That Which We Call a Vomit Blossom: The Southern Baptist Name Change

Shakespeare has, on the lips of his Juliet, famously declared, “That which we call a rose, by any other name would smell as sweet.”  This, of course, is true enough.  However, if we called them “vomit blossoms” or “poisonous red buds of death” I doubt too many of us would venture to get a whiff.  The ancient pundits of India were going for something similar when they said, “God is one but theologians call him by different names” (Rg-Veda 1/164/46).  Again, there is an element of truth here as Christians certainly employ a variety of names in their worship of the Triune God.  He is Creator, Lord, Almighty, El Shaddai, YHWH, and more.  However He isn’t Krishna or Buddha or Oprah or you.  The tenor of Scripture suggests actually that Bill Shakespeare and company are fundamentally wrong if they are trying to claim that names and naming are irrelevant and insignificant.  Rather we read of God naming things from the beginning of creation (Gen. 1:5) and of the first man quickly following suit (Gen. 2:20), we see the Lord changing the names of key figures in salvation history to mark life-altering moments or to signal divine promises (e.g. Gen. 17:5, Jn. 1:42), we hear of God’s command that we should revere His name and not take it in vain (Ex. 20:7), and we cherish the promise that our own names have been written down in the Lamb’s book of life (Rev. 20:15).  Clearly, from a Biblical and Christian perspective, the substance of a thing and what you call it are linked – names indeed matter.

And so we come to the matter at hand.  Should the Southern Baptist Convention, the largest Protestant denomination in North America and my own denominational family, change its name?  With apologies to my many non-SBC readers who perhaps don’t really care, allow me to dig in.

If you are just joining us, let me try to get you up to speed.  Last year, SBC President Bryant White announced that he was forming a volunteer taskforce for the purpose of studying changing the name of our denomination.  Essentially, White called upon the taskforce to figure out whether or not changing the name would be a good idea, make suggestions as to a replacement, and determine the financial and legal ramifications of such an action.  A taskforce of 18 leaders representing various aspects of the denomination was assembled and set to work, completing their project and bringing a recommendation to White this past December.  That recommendation remains enshrouded in mystery for now, awaiting its “reveal” at the upcoming (Feb. 20, 2012) meeting of the SBC’s Executive Committee.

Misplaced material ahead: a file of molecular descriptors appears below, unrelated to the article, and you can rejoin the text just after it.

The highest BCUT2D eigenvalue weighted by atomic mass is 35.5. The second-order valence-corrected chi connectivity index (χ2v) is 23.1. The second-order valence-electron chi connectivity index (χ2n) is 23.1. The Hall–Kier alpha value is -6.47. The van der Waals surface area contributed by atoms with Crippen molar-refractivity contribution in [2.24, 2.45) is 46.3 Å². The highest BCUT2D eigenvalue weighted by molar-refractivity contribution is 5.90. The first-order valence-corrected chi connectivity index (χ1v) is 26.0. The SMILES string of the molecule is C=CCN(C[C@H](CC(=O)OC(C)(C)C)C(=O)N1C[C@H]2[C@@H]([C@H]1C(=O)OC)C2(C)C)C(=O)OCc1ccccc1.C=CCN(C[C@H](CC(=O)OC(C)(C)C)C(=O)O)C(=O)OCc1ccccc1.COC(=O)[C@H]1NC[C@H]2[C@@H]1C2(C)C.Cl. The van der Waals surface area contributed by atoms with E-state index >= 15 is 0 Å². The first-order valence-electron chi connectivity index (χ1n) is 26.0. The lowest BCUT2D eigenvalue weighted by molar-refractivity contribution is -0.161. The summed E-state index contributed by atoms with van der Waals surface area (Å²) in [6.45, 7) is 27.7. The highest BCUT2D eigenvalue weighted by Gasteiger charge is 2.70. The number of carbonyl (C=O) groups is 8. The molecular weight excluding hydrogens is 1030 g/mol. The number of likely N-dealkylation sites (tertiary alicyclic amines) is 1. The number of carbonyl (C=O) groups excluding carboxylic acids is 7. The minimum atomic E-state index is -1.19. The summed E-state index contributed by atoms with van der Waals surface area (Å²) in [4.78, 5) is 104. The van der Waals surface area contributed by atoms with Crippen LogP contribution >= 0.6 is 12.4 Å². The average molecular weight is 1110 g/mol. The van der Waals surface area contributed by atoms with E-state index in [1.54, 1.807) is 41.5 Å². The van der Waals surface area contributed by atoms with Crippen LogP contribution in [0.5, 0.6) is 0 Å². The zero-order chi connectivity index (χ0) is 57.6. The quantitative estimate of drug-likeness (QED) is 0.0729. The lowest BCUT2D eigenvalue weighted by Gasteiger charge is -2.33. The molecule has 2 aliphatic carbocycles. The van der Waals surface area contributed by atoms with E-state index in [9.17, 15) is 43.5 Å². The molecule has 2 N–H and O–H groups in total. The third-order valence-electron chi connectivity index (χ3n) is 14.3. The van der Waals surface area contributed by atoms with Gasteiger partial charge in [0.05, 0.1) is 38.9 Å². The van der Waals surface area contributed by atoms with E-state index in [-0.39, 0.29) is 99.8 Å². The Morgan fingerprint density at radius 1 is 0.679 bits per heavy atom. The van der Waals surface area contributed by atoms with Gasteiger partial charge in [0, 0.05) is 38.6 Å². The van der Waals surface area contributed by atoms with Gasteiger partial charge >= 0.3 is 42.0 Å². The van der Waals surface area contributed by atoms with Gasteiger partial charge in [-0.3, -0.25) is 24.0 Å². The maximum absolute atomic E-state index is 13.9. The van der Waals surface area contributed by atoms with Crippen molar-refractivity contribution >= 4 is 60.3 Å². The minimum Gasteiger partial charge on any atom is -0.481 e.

Meanwhile, Southern Baptists big and small are weighing in on the issue.  As you can imagine, a fair number of voices (often from the South) have expressed concern and, at times, outright opposition over the idea of changing what has been our denomination’s name since its founding in 1845.  The Tennessee Baptist Convention has even gone so far as to adopt a preemptive resolution opposing the idea.[1]  The concerns being raised essentially fall into three main categories. 

The first two have to do primarily with logistical issues.  There have been many voices criticizing the process that White has taken in raising the issue, a process they describe as “top-down.”[2] Fearing controversy, these critics proclaim that the proper place for this issue to be brought forward and debated is on the Convention floor.  However, as White has done nothing outside the parameters of his authority as the duly elected president of the SBC and since ultimately any action on a name change will indeed be decided at the Convention, this line of criticism appears rather moot.  Somewhat related are those who raise financial and legal concerns over the issue.  These fear that a name change would be terribly expensive and could force a dramatic restructuring of the denomination.[3] Of course, as I’ve already mentioned, studying such ramifications was a key part of what White had asked the taskforce to do in the first place.  Certainly whatever proposals are brought forward will consist of more than just a catchy name scrawled on a scrap of paper.  We can (and should) expect a thoughtful and detailed plan of action which Southern Baptists will then be free to either approve or reject.